If you do conceive, the corpus luteum continues producing progesterone through the end of the first trimester, when the newly developed placenta takes over. You may have heard progesterone called the “pregnancy hormone” since it plays an enormous part in pregnancy.

Progesterone creates a healthy uterine environment in which the growing fetus can be comfortable and get all the essential nutrients it needs. Additionally, progesterone helps prevent preterm contractions, ensuring the pregnancy lasts a healthy length.

Studies show progesterone supplementation during pregnancy may help prevent premature birth. It serves as an elective treatment for premature birth caused by irritable uterus and incompetent cervix.

Last but not least, the benefits of progesterone extend outside of only fertility and pregnancy. It plays roles in cognitive function, skin elasticity and health, and bone health. Finally, studies show progesterone may help prevent uterine and breast cancer.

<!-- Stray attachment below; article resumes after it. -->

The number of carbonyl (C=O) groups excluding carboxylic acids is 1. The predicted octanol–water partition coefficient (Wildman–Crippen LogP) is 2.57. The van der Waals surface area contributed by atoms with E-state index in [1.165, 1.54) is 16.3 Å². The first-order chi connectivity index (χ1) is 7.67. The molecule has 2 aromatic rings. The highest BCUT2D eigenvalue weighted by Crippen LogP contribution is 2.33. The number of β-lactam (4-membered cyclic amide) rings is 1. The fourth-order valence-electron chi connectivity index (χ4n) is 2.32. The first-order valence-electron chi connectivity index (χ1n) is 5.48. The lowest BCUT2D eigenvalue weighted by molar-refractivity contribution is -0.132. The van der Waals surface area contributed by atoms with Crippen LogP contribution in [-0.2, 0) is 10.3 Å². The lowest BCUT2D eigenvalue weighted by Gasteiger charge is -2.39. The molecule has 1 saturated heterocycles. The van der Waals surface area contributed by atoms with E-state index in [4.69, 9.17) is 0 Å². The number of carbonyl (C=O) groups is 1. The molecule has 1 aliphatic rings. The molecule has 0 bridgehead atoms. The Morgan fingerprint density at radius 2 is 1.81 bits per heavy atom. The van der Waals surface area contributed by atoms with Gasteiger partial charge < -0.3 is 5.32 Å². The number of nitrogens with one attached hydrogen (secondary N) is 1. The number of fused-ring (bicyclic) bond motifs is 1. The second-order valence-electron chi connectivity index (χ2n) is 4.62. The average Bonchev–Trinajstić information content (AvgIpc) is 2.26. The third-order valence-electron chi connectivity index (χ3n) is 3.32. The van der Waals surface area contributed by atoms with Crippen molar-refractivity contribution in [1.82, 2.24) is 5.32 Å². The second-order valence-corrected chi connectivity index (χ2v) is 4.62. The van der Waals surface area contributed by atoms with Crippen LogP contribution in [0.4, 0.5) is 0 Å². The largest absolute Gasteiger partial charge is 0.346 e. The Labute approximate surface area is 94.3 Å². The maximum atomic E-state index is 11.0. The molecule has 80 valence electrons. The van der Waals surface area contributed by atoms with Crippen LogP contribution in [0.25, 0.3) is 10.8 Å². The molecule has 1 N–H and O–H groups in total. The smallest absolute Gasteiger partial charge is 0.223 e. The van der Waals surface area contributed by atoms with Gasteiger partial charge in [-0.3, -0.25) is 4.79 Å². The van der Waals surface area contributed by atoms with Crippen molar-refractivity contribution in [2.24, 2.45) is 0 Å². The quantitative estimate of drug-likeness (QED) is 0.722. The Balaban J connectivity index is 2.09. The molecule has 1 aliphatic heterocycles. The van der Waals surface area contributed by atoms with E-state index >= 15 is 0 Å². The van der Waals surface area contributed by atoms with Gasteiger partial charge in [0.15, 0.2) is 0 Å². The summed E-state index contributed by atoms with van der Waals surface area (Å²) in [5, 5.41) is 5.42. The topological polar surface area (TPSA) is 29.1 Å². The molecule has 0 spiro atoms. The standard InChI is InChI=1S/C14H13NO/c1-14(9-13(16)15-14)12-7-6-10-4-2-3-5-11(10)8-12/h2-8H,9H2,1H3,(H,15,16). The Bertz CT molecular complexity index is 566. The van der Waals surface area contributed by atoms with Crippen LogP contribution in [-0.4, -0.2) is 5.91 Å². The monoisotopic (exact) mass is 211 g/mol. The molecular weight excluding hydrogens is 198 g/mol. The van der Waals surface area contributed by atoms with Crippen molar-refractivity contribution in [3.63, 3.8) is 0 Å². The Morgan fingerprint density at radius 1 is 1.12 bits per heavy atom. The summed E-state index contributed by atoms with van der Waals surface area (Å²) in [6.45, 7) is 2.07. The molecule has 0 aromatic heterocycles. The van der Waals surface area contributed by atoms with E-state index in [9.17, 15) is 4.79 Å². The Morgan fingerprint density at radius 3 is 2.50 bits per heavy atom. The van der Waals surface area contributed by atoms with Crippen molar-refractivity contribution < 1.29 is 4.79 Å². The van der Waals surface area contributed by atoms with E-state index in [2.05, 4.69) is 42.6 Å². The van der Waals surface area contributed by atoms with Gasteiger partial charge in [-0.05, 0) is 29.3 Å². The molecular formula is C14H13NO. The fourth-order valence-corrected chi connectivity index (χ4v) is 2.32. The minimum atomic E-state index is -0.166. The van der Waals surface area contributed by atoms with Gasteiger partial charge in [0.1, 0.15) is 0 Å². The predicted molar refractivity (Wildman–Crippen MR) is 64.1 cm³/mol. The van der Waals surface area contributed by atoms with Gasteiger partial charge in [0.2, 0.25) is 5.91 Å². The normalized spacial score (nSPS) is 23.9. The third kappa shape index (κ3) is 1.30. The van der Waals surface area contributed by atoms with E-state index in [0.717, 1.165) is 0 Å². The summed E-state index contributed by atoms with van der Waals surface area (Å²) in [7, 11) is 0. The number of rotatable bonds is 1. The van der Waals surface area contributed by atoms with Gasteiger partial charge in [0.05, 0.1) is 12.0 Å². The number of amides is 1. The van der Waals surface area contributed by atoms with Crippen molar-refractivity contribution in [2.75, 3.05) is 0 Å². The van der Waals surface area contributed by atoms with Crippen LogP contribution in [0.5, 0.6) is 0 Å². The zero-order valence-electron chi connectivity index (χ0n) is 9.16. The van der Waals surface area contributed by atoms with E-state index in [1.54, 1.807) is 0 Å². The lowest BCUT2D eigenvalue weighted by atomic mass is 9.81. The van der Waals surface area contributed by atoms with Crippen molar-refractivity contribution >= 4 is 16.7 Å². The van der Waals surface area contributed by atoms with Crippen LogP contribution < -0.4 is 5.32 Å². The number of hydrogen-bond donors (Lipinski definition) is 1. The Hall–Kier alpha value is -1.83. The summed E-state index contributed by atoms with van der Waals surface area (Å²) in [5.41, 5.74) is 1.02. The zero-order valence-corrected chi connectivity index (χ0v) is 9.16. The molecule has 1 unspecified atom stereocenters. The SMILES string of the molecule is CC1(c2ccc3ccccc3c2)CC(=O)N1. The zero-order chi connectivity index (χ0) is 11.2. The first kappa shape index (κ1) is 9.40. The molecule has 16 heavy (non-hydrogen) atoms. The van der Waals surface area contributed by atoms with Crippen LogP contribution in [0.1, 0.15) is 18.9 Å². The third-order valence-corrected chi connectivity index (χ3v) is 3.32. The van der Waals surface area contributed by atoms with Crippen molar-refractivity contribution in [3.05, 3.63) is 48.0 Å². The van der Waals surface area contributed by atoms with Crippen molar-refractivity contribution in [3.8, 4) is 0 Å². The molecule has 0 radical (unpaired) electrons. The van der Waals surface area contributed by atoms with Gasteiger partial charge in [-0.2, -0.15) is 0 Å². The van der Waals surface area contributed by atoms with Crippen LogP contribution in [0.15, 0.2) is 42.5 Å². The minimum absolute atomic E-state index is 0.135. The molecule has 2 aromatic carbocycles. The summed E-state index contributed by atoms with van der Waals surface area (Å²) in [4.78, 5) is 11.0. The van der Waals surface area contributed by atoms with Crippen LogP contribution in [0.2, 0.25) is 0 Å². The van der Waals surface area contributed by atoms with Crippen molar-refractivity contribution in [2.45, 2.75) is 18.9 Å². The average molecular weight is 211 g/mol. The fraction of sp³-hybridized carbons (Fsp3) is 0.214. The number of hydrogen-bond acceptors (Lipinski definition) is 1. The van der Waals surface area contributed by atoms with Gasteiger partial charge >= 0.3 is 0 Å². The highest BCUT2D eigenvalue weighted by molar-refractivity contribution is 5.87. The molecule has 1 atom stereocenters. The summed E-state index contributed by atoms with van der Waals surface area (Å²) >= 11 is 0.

Progesterone Levels Throughout the Cycle

As we mentioned, progesterone levels fluctuate throughout our cycles. There are some parts when it should be low, and others when it should be elevated. Knowing the ideal levels throughout your cycle can help you better understand your own progesterone levels and what they mean.

Estrogen and progesterone work together to ensure you have a regular cycle. During the first half of your cycle, the ovary produces estrogen which thickens the uterine lining in preparation for pregnancy. You should experience elevated estrogen levels during the first half of your cycle.

At the same time, progesterone keeps a low profile. Ideally, serum (blood) progesterone levels before ovulation shouldn’t be higher than 1.5 ng/ml. This may seem low, but it represents a healthy level for that phase of your cycle.